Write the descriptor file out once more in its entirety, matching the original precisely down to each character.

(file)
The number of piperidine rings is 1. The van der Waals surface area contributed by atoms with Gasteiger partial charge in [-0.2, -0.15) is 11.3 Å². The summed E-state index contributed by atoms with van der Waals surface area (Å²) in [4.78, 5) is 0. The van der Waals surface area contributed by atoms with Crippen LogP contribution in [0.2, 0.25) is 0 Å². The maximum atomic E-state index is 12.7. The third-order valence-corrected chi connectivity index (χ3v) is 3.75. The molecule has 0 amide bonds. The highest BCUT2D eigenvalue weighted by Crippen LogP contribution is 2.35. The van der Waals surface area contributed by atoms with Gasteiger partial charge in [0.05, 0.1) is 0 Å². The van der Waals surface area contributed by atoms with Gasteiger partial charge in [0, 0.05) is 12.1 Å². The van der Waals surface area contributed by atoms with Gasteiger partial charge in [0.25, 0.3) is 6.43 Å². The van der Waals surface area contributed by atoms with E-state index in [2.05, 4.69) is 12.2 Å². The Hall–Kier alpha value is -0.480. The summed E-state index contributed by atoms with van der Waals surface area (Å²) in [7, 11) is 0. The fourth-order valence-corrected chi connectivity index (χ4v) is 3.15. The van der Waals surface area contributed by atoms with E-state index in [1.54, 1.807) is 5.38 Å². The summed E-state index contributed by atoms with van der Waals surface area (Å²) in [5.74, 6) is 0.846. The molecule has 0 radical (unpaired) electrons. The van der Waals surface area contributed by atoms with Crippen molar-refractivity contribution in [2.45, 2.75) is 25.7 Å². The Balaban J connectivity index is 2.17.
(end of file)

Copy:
The number of piperidine rings is 1. The van der Waals surface area contributed by atoms with Gasteiger partial charge in [-0.2, -0.15) is 11.3 Å². The summed E-state index contributed by atoms with van der Waals surface area (Å²) in [4.78, 5) is 0. The van der Waals surface area contributed by atoms with Crippen LogP contribution in [0.2, 0.25) is 0 Å². The maximum atomic E-state index is 12.7. The third-order valence-corrected chi connectivity index (χ3v) is 3.75. The molecule has 0 amide bonds. The highest BCUT2D eigenvalue weighted by Crippen LogP contribution is 2.35. The van der Waals surface area contributed by atoms with Gasteiger partial charge in [0.05, 0.1) is 0 Å². The van der Waals surface area contributed by atoms with Gasteiger partial charge in [0, 0.05) is 12.1 Å². The van der Waals surface area contributed by atoms with Gasteiger partial charge in [0.25, 0.3) is 6.43 Å². The van der Waals surface area contributed by atoms with E-state index in [2.05, 4.69) is 12.2 Å². The Hall–Kier alpha value is -0.480. The summed E-state index contributed by atoms with van der Waals surface area (Å²) in [7, 11) is 0. The fourth-order valence-corrected chi connectivity index (χ4v) is 3.15. The van der Waals surface area contributed by atoms with E-state index in [1.54, 1.807) is 5.38 Å². The summed E-state index contributed by atoms with van der Waals surface area (Å²) in [5.74, 6) is 0.846. The molecule has 0 radical (unpaired) electrons. The van der Waals surface area contributed by atoms with Crippen molar-refractivity contribution in [2.45, 2.75) is 25.7 Å². The Balaban J connectivity index is 2.17.